# Calculate the wavelength of the radiation released when an electron moves from n= 5 to n=2

Calculate the wavelength of the radiation released when an electron in a hydrogen atom moves from $n = 5$ to $n = 2$.

How can I find this wavelength?

The Rydberg formula (for the hydrogen atom) is usually given as

$$\tilde{\nu} = \frac{1}{\lambda} = R \left( \frac{1}{n_\mathrm f^2}-\frac{1}{n_\mathrm i^2} \right)$$

Here, $R$ is the Rydberg constant; take care of the unit ($\mathbf{m^{-1}}$ or $\mathbf{cm^{-1}}$) here! Wikipedia quotes a value of $\pu{1.097 \times 10^7 m-1}$ for a nucleus of infinite mass. In principle, the value for a nucleus of finite mass (as is the case here) is slightly different, but for the purposes of this question, we can ignore that.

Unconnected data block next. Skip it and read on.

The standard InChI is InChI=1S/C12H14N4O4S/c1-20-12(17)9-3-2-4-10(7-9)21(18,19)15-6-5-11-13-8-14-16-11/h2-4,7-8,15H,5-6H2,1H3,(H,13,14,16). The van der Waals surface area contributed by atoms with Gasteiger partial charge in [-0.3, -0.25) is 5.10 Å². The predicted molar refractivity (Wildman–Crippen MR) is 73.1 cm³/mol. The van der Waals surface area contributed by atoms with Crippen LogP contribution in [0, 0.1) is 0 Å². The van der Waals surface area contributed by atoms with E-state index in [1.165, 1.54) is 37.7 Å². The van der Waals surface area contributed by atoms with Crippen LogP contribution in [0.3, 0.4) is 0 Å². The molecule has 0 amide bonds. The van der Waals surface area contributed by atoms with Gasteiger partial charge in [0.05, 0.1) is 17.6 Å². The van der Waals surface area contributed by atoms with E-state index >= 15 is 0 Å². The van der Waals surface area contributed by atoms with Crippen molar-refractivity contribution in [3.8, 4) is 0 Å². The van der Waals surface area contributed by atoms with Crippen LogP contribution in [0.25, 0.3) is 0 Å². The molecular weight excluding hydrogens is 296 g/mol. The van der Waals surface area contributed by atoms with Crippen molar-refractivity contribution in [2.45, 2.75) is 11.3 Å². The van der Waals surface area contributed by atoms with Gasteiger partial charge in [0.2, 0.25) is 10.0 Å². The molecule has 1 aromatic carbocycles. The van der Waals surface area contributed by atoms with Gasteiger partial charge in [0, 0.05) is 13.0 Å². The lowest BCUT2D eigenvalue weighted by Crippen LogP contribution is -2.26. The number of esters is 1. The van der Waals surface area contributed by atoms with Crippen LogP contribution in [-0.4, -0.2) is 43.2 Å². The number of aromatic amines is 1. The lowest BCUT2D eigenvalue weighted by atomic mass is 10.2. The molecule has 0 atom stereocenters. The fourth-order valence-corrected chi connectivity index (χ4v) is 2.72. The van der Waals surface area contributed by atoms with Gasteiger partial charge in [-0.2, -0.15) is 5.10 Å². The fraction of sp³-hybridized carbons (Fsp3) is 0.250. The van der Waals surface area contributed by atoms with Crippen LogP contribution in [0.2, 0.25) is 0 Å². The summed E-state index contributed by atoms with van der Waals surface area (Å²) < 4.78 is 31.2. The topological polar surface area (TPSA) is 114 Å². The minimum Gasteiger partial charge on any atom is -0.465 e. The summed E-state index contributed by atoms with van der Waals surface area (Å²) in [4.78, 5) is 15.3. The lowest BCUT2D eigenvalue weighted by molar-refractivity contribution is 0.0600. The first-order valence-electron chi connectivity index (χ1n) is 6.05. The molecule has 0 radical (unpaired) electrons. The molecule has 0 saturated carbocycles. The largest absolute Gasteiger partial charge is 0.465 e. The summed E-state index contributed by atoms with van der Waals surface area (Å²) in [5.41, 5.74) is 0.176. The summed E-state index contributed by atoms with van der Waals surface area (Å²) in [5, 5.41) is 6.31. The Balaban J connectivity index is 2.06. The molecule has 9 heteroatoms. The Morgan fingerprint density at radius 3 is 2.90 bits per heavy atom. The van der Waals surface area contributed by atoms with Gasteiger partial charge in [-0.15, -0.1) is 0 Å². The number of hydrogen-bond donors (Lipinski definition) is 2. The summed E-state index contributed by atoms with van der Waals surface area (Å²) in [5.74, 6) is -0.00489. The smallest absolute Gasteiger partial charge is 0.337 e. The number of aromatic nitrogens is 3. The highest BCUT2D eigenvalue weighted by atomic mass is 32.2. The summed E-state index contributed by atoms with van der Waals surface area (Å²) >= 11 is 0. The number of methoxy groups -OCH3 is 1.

$n_\mathrm f$ is the final state, and $n_\mathrm i$ is the initial state.

So, if you substitute $R = \pu{1.097 \times 10^7 m-1}$, $n_\mathrm{f} = 2$, $n_\mathrm i = 5$, you can arrive at $$\tilde\nu = \pu{2.304 \times 10^6 m-1}$$

and the wavelength is $\lambda = 1/\tilde\nu = \pu{4.341 \times 10^-7 m}$, or if you convert to nanometers, $\lambda = \pu{434.1 nm}$. Double-checking against the Wikipedia page on the Balmer series, this value is indeed correct.

Start by using Rydberg formula ν~=1/λ=R(1/n2f−1/n2i) =1.10x10^7 m^-1 (1/2^2 - 1/5^2) = 2.31x10^6 this positive value means it is absorbing that energy instead of releasing it in the form of a photon.

• Welcome to Chem SE! This answer looks reasonable, but you should edit the equations using MathJax (explained here) – Tyberius Aug 29 '17 at 14:39